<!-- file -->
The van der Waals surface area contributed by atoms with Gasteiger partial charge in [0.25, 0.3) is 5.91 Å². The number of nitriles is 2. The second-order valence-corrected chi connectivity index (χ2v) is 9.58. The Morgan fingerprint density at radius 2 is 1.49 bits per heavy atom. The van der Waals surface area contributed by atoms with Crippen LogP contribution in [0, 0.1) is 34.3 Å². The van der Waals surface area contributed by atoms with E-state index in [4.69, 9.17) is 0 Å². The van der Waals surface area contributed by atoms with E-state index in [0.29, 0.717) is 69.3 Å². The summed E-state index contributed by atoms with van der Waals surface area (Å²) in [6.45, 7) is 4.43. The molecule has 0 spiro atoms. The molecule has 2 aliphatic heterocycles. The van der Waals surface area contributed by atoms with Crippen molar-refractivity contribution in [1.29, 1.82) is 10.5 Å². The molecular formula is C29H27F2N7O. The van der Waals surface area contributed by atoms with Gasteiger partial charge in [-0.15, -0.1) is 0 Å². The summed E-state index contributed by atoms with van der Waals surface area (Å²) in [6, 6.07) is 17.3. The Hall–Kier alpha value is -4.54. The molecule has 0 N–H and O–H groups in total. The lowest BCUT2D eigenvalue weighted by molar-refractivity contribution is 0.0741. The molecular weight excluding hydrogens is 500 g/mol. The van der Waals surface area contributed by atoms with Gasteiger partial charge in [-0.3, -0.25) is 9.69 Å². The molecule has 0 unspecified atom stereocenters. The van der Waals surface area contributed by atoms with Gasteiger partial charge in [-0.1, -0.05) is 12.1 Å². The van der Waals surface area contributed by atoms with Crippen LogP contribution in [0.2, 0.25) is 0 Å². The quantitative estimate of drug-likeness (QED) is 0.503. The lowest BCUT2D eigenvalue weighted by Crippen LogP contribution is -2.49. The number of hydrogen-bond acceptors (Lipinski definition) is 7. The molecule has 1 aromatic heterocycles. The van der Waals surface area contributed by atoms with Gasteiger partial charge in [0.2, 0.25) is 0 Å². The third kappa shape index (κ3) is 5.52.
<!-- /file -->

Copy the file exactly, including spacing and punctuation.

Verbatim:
The van der Waals surface area contributed by atoms with Gasteiger partial charge in [0.25, 0.3) is 5.91 Å². The number of nitriles is 2. The second-order valence-corrected chi connectivity index (χ2v) is 9.58. The Morgan fingerprint density at radius 2 is 1.49 bits per heavy atom. The van der Waals surface area contributed by atoms with Crippen LogP contribution in [0, 0.1) is 34.3 Å². The van der Waals surface area contributed by atoms with E-state index in [4.69, 9.17) is 0 Å². The van der Waals surface area contributed by atoms with E-state index in [0.29, 0.717) is 69.3 Å². The summed E-state index contributed by atoms with van der Waals surface area (Å²) in [6.45, 7) is 4.43. The molecule has 0 spiro atoms. The molecule has 2 aliphatic heterocycles. The van der Waals surface area contributed by atoms with Crippen molar-refractivity contribution in [1.29, 1.82) is 10.5 Å². The molecular formula is C29H27F2N7O. The van der Waals surface area contributed by atoms with Gasteiger partial charge in [-0.15, -0.1) is 0 Å². The summed E-state index contributed by atoms with van der Waals surface area (Å²) in [6, 6.07) is 17.3. The Hall–Kier alpha value is -4.54. The molecule has 0 N–H and O–H groups in total. The lowest BCUT2D eigenvalue weighted by molar-refractivity contribution is 0.0741. The molecular weight excluding hydrogens is 500 g/mol. The van der Waals surface area contributed by atoms with Gasteiger partial charge in [-0.3, -0.25) is 9.69 Å². The molecule has 0 unspecified atom stereocenters. The van der Waals surface area contributed by atoms with Gasteiger partial charge in [-0.1, -0.05) is 12.1 Å². The van der Waals surface area contributed by atoms with Crippen LogP contribution in [0.2, 0.25) is 0 Å². The quantitative estimate of drug-likeness (QED) is 0.503. The lowest BCUT2D eigenvalue weighted by Crippen LogP contribution is -2.49. The number of hydrogen-bond acceptors (Lipinski definition) is 7. The molecule has 1 aromatic heterocycles. The van der Waals surface area contributed by atoms with Gasteiger partial charge in [0.2, 0.25) is 0 Å². The third kappa shape index (κ3) is 5.52.